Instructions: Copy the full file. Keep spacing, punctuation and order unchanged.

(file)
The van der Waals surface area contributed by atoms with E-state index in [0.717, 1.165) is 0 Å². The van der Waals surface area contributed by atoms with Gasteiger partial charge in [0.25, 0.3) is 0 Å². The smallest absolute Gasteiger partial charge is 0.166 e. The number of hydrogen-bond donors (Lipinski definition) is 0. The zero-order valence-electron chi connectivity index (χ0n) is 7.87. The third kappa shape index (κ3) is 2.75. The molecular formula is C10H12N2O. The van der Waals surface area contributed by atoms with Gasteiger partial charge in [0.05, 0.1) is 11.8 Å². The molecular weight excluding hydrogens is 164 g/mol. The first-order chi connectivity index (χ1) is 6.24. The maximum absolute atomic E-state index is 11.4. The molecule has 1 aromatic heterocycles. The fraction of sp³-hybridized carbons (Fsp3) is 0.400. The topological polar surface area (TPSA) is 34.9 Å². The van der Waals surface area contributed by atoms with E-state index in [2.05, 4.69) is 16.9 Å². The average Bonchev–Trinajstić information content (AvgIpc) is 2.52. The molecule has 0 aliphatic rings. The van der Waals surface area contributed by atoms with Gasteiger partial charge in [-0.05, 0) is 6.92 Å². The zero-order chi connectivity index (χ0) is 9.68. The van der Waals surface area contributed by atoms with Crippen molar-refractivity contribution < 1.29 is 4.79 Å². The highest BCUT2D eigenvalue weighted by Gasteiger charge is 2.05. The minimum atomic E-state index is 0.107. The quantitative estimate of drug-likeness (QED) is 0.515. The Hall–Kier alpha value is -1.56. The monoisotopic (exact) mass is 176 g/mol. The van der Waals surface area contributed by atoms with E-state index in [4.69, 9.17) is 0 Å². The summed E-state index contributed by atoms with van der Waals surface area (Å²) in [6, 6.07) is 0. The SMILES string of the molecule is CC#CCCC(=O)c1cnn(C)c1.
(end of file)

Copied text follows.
The van der Waals surface area contributed by atoms with E-state index in [0.717, 1.165) is 0 Å². The van der Waals surface area contributed by atoms with Gasteiger partial charge in [0.25, 0.3) is 0 Å². The smallest absolute Gasteiger partial charge is 0.166 e. The number of hydrogen-bond donors (Lipinski definition) is 0. The zero-order valence-electron chi connectivity index (χ0n) is 7.87. The third kappa shape index (κ3) is 2.75. The molecular formula is C10H12N2O. The van der Waals surface area contributed by atoms with Gasteiger partial charge in [0.05, 0.1) is 11.8 Å². The molecular weight excluding hydrogens is 164 g/mol. The first-order chi connectivity index (χ1) is 6.24. The maximum absolute atomic E-state index is 11.4. The molecule has 1 aromatic heterocycles. The fraction of sp³-hybridized carbons (Fsp3) is 0.400. The topological polar surface area (TPSA) is 34.9 Å². The van der Waals surface area contributed by atoms with E-state index in [2.05, 4.69) is 16.9 Å². The average Bonchev–Trinajstić information content (AvgIpc) is 2.52. The molecule has 0 aliphatic rings. The van der Waals surface area contributed by atoms with Gasteiger partial charge in [-0.05, 0) is 6.92 Å². The zero-order chi connectivity index (χ0) is 9.68. The van der Waals surface area contributed by atoms with Crippen molar-refractivity contribution < 1.29 is 4.79 Å². The highest BCUT2D eigenvalue weighted by Gasteiger charge is 2.05. The minimum atomic E-state index is 0.107. The quantitative estimate of drug-likeness (QED) is 0.515. The Hall–Kier alpha value is -1.56. The monoisotopic (exact) mass is 176 g/mol. The van der Waals surface area contributed by atoms with E-state index in [4.69, 9.17) is 0 Å². The summed E-state index contributed by atoms with van der Waals surface area (Å²) in [6, 6.07) is 0. The SMILES string of the molecule is CC#CCCC(=O)c1cnn(C)c1.